A certain new user is repeatingly changing posts and adding > to posts, changing them into a long "quote" block. So far, all of his previously accepted edits have been approved (strangely enough, some of them by the OP) and subsequently rolled back or re-edited by other users.
This particular user had 13 edits approved and 21 rejected; they all were the same ("improved formatting", huh!).

There seems no way to ping such a user and ask to stop doing this. Directly asking him to do so may be a useful option. Comments?

  • 2
    I only looked back through the most recent 15 or so, but it looks like a vast majority of the approvals were 1-vote approvals from the OP, who usually only has 1-rep point and probably has no idea what he/she is doing. Commented Oct 11, 2014 at 10:55
  • And it looks like his only answer is an exact copy and paste. He did link to the answer, but didn't offer any citation or give credit beyond the link. Commented Oct 11, 2014 at 11:07
  • @psubsee2003: "the vast minority", nah, this only occurred 3 or so times. I find a lot of approvals for this highly visible bad edit from >2,000 rep users -- even up to 2 at >5,000.
    – Jongware
    Commented Oct 11, 2014 at 12:17
  • I meant for this specific user, every of his approved edits were approved by the OP. Commented Oct 11, 2014 at 12:22
  • @psubsee2003: well ... I meant the approval votes in general, whether or not the edit was finally approved; such as this one from a +5,000 user.
    – Jongware
    Commented Oct 12, 2014 at 1:09
  • 5
    So this guy is STILL doing these edits despite saying he won't Isn't it time for some more punitive action? And how are these edits getting approved? I count 17 that have been approved (and now rolled back)...
    – DavidG
    Commented Oct 14, 2014 at 8:39
  • 1
    Despite earlier responses, he seems incorrigable. Also Not Good: at least >33K user approved this edit ... Can and should we extend punishing to include those who approve these kind of edits?
    – Jongware
    Commented Oct 14, 2014 at 9:35
  • 2
    @Jongware Yes, though "punishment" seems hard. I would say that the same way a user can lose their ability to suggest edits, users should be able to be banned from moderating the edit queue. Whether that ban is time-based or indefinite, or triggered automatically/by an admin is up for debate, but we need some way of discouraging bad edit reviewers.
    – user229044 Mod
    Commented Oct 14, 2014 at 17:03

1 Answer 1


If their suggestions are getting approved (and - sadly - some were), you can @username them in the comments. You'll have to write username by hand, it won't auto-complete as normally, but the notification will still go through.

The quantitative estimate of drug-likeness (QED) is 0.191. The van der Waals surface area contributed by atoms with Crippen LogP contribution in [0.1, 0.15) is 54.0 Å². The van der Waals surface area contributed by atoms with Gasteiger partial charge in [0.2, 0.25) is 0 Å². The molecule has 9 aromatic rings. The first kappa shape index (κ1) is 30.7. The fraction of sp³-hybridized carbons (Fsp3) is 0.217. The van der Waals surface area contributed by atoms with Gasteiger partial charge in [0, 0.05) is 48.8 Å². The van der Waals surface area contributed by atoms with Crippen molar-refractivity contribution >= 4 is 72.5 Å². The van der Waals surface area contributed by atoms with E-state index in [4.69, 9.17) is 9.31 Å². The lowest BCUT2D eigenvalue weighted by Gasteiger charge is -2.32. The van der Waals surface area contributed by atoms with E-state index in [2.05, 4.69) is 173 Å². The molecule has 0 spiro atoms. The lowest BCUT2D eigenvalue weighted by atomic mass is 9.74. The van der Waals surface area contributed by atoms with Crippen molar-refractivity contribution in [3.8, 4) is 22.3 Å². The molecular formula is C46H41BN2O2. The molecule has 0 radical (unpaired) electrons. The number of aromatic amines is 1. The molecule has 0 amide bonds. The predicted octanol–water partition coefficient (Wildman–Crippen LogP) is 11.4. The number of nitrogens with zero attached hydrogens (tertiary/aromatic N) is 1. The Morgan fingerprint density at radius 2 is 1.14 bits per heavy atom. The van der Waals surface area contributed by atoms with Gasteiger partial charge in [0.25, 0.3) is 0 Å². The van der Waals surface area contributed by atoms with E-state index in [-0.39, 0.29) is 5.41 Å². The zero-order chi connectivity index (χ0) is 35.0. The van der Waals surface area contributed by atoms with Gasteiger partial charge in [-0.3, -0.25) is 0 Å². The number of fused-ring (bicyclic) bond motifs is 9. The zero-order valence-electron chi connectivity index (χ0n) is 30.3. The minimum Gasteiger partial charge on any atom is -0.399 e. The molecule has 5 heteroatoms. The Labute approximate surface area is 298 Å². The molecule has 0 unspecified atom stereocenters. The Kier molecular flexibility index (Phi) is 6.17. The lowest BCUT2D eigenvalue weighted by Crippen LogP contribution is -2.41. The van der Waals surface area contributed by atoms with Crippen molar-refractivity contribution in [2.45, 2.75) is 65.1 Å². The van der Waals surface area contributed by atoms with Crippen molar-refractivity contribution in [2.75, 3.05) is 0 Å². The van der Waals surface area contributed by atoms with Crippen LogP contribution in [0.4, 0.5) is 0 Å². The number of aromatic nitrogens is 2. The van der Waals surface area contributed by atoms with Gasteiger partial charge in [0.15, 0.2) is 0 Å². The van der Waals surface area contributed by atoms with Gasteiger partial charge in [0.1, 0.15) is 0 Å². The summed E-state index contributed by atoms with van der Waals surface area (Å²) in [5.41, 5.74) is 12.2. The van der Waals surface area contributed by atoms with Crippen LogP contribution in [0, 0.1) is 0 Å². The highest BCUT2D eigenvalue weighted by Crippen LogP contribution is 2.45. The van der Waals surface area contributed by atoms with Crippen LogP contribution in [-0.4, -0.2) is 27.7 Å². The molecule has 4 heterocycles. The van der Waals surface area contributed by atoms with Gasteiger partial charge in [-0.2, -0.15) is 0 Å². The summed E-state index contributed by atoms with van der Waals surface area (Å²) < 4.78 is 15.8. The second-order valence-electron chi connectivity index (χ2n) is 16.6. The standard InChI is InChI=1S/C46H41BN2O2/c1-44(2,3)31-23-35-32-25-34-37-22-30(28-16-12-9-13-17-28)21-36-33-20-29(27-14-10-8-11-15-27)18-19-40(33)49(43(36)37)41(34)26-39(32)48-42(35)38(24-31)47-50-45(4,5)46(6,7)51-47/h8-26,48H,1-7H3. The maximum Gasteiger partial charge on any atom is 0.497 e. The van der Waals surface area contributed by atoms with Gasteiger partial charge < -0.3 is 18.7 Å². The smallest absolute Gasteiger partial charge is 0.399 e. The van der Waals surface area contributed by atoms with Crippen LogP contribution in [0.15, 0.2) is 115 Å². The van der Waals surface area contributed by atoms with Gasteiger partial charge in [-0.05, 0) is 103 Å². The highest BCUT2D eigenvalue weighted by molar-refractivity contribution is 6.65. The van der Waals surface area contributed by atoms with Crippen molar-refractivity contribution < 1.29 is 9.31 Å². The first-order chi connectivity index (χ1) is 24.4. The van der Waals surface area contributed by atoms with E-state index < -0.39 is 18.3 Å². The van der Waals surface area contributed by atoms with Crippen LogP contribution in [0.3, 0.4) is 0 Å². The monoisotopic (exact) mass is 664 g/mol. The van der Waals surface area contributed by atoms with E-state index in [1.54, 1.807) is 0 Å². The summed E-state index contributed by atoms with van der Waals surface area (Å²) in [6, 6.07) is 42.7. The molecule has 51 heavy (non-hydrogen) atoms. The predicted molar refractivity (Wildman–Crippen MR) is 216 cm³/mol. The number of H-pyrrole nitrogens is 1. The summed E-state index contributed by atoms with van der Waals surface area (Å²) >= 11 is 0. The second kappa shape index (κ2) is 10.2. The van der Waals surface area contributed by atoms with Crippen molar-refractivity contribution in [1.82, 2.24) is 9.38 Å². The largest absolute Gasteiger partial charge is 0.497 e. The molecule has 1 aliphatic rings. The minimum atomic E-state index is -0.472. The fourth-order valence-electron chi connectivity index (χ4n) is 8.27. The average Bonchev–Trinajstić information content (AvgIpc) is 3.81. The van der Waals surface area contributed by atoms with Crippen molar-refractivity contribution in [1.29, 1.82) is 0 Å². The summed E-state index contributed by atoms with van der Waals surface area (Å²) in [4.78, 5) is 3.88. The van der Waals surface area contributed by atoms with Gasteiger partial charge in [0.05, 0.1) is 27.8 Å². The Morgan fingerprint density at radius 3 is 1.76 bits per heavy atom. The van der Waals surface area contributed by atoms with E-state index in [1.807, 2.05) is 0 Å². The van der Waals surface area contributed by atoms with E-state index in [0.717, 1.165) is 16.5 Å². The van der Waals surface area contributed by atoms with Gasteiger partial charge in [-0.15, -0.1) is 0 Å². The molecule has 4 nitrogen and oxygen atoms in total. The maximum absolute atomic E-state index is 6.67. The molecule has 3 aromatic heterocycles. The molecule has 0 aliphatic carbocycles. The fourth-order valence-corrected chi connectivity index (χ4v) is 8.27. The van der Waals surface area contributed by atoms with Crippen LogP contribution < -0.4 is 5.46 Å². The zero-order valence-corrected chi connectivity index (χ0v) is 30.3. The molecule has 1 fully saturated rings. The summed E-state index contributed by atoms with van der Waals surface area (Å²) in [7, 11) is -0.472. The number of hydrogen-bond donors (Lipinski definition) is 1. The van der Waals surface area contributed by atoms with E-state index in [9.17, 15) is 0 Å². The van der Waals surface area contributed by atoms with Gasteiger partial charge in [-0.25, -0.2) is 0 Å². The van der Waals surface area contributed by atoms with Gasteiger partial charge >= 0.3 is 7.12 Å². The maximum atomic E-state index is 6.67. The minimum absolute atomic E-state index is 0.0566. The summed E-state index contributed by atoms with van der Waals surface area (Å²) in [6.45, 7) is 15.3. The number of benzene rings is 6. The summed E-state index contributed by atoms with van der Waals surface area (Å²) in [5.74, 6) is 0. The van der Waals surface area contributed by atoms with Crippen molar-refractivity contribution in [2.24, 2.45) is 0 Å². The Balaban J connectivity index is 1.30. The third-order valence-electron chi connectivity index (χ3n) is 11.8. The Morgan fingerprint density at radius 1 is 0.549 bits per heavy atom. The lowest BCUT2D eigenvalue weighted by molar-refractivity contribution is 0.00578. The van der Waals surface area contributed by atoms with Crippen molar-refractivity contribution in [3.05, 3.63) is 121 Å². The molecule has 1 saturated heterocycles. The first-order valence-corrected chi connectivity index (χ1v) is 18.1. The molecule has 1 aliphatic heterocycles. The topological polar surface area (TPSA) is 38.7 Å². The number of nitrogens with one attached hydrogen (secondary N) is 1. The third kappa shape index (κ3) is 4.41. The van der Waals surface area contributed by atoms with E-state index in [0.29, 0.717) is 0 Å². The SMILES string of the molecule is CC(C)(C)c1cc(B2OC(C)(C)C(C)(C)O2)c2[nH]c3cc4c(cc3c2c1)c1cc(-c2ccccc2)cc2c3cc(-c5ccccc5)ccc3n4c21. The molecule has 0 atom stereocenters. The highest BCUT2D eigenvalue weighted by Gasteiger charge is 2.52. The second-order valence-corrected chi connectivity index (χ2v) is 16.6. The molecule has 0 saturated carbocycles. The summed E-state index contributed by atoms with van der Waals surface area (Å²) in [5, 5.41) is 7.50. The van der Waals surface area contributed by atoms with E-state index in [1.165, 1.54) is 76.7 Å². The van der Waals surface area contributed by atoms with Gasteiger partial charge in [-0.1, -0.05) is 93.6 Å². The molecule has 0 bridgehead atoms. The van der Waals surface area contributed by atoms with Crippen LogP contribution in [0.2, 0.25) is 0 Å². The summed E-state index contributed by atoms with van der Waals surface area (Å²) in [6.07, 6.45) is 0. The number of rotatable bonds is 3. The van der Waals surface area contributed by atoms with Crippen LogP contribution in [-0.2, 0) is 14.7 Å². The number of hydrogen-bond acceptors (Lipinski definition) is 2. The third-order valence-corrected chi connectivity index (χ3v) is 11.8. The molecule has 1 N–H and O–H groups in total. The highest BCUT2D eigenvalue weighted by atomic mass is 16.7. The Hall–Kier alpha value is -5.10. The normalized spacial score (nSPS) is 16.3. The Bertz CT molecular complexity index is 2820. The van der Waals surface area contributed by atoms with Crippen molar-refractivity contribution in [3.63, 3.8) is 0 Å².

Your other option would be to cast a custom moderator flag on one of the posts they edited. If you do that, try to be as specific as possible (and don't forget to note it's repeating behaviour). Moderators are used to check the actual post for issues when responding to flags and they might miss something that's buried in the revision history.

  • That first option is a nice (hidden) feature! So all I have to do is wait for the next edit (shouldn't take too long) and use "Custom reason"?
    – Jongware
    Commented Oct 11, 2014 at 10:33
  • 2
    @Jongware I left them a comment in one of the posts they edited. Coincidentally, you rolled back that edit, so I've also left a comment for you there, to showcase the "editors get notified of @username comments" thingy. Hopefully we won't need to bother a mod, but if they continue "improving formatting" then you should probably flag.
    – yannis
    Commented Oct 11, 2014 at 10:43
  • Got it- I took your answer as @pinging in the "Reject" comment box, but now I see what you mean.
    – Jongware
    Commented Oct 11, 2014 at 10:45
  • 2
    @Jongware I left a comment on an edit I caught in the act (that was approved by the OP before rejected). I probably could have been more diplomatic, but my comment actually did get a reply. And from reading it, he has no clue and doesn't look like he will stop Commented Oct 11, 2014 at 10:59
  • 7
    @Jongware: Just an additional note. If the username has a space (like user[space]name), it has to be stripped before doing @username. Also be careful not to get into an argument with such users (which might typically happen in most cases). One comment and if not stopped then the Other flag as Yannis has mentioned.
    – Harry
    Commented Oct 12, 2014 at 3:07
  • 1
    @Harry I've always wondered what the correct syntax was when trying to do it manually. Thanks Harry
    – Ian
    Commented Oct 14, 2014 at 8:24

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